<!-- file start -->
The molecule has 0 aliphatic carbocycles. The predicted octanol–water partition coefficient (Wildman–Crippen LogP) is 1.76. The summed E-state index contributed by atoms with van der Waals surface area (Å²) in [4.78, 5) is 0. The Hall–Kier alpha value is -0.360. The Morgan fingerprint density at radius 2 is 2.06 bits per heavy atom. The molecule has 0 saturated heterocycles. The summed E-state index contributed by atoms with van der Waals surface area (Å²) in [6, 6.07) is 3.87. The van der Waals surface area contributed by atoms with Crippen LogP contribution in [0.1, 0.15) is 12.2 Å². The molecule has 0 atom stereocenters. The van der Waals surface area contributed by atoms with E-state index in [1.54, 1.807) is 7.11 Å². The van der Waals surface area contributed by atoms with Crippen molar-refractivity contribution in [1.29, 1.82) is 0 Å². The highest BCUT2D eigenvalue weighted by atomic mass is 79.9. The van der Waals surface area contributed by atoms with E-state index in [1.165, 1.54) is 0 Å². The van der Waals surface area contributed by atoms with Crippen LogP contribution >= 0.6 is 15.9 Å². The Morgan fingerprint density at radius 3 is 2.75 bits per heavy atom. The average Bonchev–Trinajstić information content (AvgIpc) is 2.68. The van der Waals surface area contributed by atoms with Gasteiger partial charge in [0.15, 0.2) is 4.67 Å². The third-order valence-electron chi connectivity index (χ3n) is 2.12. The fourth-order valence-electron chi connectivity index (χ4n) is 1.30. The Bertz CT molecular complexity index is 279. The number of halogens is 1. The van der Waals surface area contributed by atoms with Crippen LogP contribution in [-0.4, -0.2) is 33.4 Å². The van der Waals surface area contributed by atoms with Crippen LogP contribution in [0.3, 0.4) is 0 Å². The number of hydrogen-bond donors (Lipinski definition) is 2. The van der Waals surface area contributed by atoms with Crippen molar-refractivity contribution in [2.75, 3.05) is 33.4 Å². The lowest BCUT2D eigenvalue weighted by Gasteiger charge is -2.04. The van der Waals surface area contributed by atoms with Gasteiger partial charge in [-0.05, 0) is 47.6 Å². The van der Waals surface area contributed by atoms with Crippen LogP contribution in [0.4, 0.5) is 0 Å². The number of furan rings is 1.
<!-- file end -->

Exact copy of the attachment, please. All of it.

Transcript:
The molecule has 0 aliphatic carbocycles. The predicted octanol–water partition coefficient (Wildman–Crippen LogP) is 1.76. The summed E-state index contributed by atoms with van der Waals surface area (Å²) in [4.78, 5) is 0. The Hall–Kier alpha value is -0.360. The Morgan fingerprint density at radius 2 is 2.06 bits per heavy atom. The molecule has 0 saturated heterocycles. The summed E-state index contributed by atoms with van der Waals surface area (Å²) in [6, 6.07) is 3.87. The van der Waals surface area contributed by atoms with Crippen LogP contribution in [0.1, 0.15) is 12.2 Å². The molecule has 0 atom stereocenters. The van der Waals surface area contributed by atoms with E-state index in [1.54, 1.807) is 7.11 Å². The van der Waals surface area contributed by atoms with Crippen molar-refractivity contribution in [1.29, 1.82) is 0 Å². The highest BCUT2D eigenvalue weighted by atomic mass is 79.9. The van der Waals surface area contributed by atoms with E-state index in [1.165, 1.54) is 0 Å². The van der Waals surface area contributed by atoms with Crippen LogP contribution >= 0.6 is 15.9 Å². The Morgan fingerprint density at radius 3 is 2.75 bits per heavy atom. The average Bonchev–Trinajstić information content (AvgIpc) is 2.68. The van der Waals surface area contributed by atoms with Gasteiger partial charge in [0.15, 0.2) is 4.67 Å². The third-order valence-electron chi connectivity index (χ3n) is 2.12. The fourth-order valence-electron chi connectivity index (χ4n) is 1.30. The Bertz CT molecular complexity index is 279. The number of halogens is 1. The van der Waals surface area contributed by atoms with Crippen LogP contribution in [-0.4, -0.2) is 33.4 Å². The van der Waals surface area contributed by atoms with Crippen LogP contribution in [0.3, 0.4) is 0 Å². The number of hydrogen-bond donors (Lipinski definition) is 2. The van der Waals surface area contributed by atoms with Crippen molar-refractivity contribution in [2.75, 3.05) is 33.4 Å². The lowest BCUT2D eigenvalue weighted by Gasteiger charge is -2.04. The van der Waals surface area contributed by atoms with Gasteiger partial charge in [-0.05, 0) is 47.6 Å². The van der Waals surface area contributed by atoms with Crippen LogP contribution in [0.4, 0.5) is 0 Å². The number of furan rings is 1.